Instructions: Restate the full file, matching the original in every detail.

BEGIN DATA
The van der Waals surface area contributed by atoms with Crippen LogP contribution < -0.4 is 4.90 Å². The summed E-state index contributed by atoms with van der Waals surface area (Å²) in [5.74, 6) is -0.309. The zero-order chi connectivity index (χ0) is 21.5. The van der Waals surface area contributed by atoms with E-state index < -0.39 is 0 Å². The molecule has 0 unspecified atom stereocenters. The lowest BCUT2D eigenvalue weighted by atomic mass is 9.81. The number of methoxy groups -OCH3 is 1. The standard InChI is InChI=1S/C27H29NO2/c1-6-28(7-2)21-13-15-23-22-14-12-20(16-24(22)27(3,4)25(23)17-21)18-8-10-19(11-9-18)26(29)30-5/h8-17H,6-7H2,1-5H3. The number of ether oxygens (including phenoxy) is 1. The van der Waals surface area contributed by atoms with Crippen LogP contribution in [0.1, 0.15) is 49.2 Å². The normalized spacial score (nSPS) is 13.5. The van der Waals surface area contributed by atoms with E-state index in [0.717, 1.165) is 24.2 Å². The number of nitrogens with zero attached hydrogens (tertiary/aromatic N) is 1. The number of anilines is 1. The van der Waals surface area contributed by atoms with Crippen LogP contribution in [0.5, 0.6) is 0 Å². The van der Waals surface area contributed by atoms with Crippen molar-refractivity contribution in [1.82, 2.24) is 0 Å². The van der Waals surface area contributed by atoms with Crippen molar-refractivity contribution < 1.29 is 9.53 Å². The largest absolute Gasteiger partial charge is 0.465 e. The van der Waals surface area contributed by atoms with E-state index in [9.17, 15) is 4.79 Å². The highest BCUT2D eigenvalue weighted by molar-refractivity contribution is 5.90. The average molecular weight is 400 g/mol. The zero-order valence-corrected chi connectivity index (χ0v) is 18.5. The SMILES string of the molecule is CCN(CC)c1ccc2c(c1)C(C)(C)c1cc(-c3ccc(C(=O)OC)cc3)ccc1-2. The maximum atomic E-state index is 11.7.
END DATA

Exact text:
The van der Waals surface area contributed by atoms with Crippen LogP contribution < -0.4 is 4.90 Å². The summed E-state index contributed by atoms with van der Waals surface area (Å²) in [5.74, 6) is -0.309. The zero-order chi connectivity index (χ0) is 21.5. The van der Waals surface area contributed by atoms with E-state index < -0.39 is 0 Å². The molecule has 0 unspecified atom stereocenters. The lowest BCUT2D eigenvalue weighted by atomic mass is 9.81. The number of methoxy groups -OCH3 is 1. The standard InChI is InChI=1S/C27H29NO2/c1-6-28(7-2)21-13-15-23-22-14-12-20(16-24(22)27(3,4)25(23)17-21)18-8-10-19(11-9-18)26(29)30-5/h8-17H,6-7H2,1-5H3. The number of ether oxygens (including phenoxy) is 1. The van der Waals surface area contributed by atoms with Crippen LogP contribution in [0.1, 0.15) is 49.2 Å². The normalized spacial score (nSPS) is 13.5. The van der Waals surface area contributed by atoms with E-state index in [0.717, 1.165) is 24.2 Å². The number of nitrogens with zero attached hydrogens (tertiary/aromatic N) is 1. The number of anilines is 1. The van der Waals surface area contributed by atoms with Crippen LogP contribution in [0.5, 0.6) is 0 Å². The van der Waals surface area contributed by atoms with Crippen molar-refractivity contribution in [1.82, 2.24) is 0 Å². The van der Waals surface area contributed by atoms with Crippen molar-refractivity contribution < 1.29 is 9.53 Å². The largest absolute Gasteiger partial charge is 0.465 e. The van der Waals surface area contributed by atoms with E-state index in [9.17, 15) is 4.79 Å². The highest BCUT2D eigenvalue weighted by molar-refractivity contribution is 5.90. The average molecular weight is 400 g/mol. The zero-order valence-corrected chi connectivity index (χ0v) is 18.5. The SMILES string of the molecule is CCN(CC)c1ccc2c(c1)C(C)(C)c1cc(-c3ccc(C(=O)OC)cc3)ccc1-2. The maximum atomic E-state index is 11.7.